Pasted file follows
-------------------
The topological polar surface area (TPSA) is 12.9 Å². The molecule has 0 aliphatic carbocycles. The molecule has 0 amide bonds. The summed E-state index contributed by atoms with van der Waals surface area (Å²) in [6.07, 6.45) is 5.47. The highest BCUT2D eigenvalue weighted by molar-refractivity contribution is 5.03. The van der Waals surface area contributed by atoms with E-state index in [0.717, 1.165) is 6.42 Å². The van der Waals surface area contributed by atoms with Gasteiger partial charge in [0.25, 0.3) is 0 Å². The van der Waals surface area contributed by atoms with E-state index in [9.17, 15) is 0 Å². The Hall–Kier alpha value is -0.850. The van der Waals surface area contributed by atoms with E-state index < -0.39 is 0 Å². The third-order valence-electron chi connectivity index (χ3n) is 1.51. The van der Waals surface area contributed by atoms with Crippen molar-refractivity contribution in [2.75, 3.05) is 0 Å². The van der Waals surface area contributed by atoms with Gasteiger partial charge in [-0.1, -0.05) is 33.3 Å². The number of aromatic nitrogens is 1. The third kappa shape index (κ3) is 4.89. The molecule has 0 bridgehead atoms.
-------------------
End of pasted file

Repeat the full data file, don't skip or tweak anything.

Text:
The topological polar surface area (TPSA) is 12.9 Å². The molecule has 0 aliphatic carbocycles. The molecule has 0 amide bonds. The summed E-state index contributed by atoms with van der Waals surface area (Å²) in [6.07, 6.45) is 5.47. The highest BCUT2D eigenvalue weighted by molar-refractivity contribution is 5.03. The van der Waals surface area contributed by atoms with E-state index in [0.717, 1.165) is 6.42 Å². The van der Waals surface area contributed by atoms with Gasteiger partial charge in [0.25, 0.3) is 0 Å². The van der Waals surface area contributed by atoms with E-state index in [9.17, 15) is 0 Å². The Hall–Kier alpha value is -0.850. The van der Waals surface area contributed by atoms with E-state index < -0.39 is 0 Å². The third-order valence-electron chi connectivity index (χ3n) is 1.51. The van der Waals surface area contributed by atoms with Crippen molar-refractivity contribution in [2.75, 3.05) is 0 Å². The van der Waals surface area contributed by atoms with Gasteiger partial charge in [-0.1, -0.05) is 33.3 Å². The number of aromatic nitrogens is 1. The third kappa shape index (κ3) is 4.89. The molecule has 0 bridgehead atoms.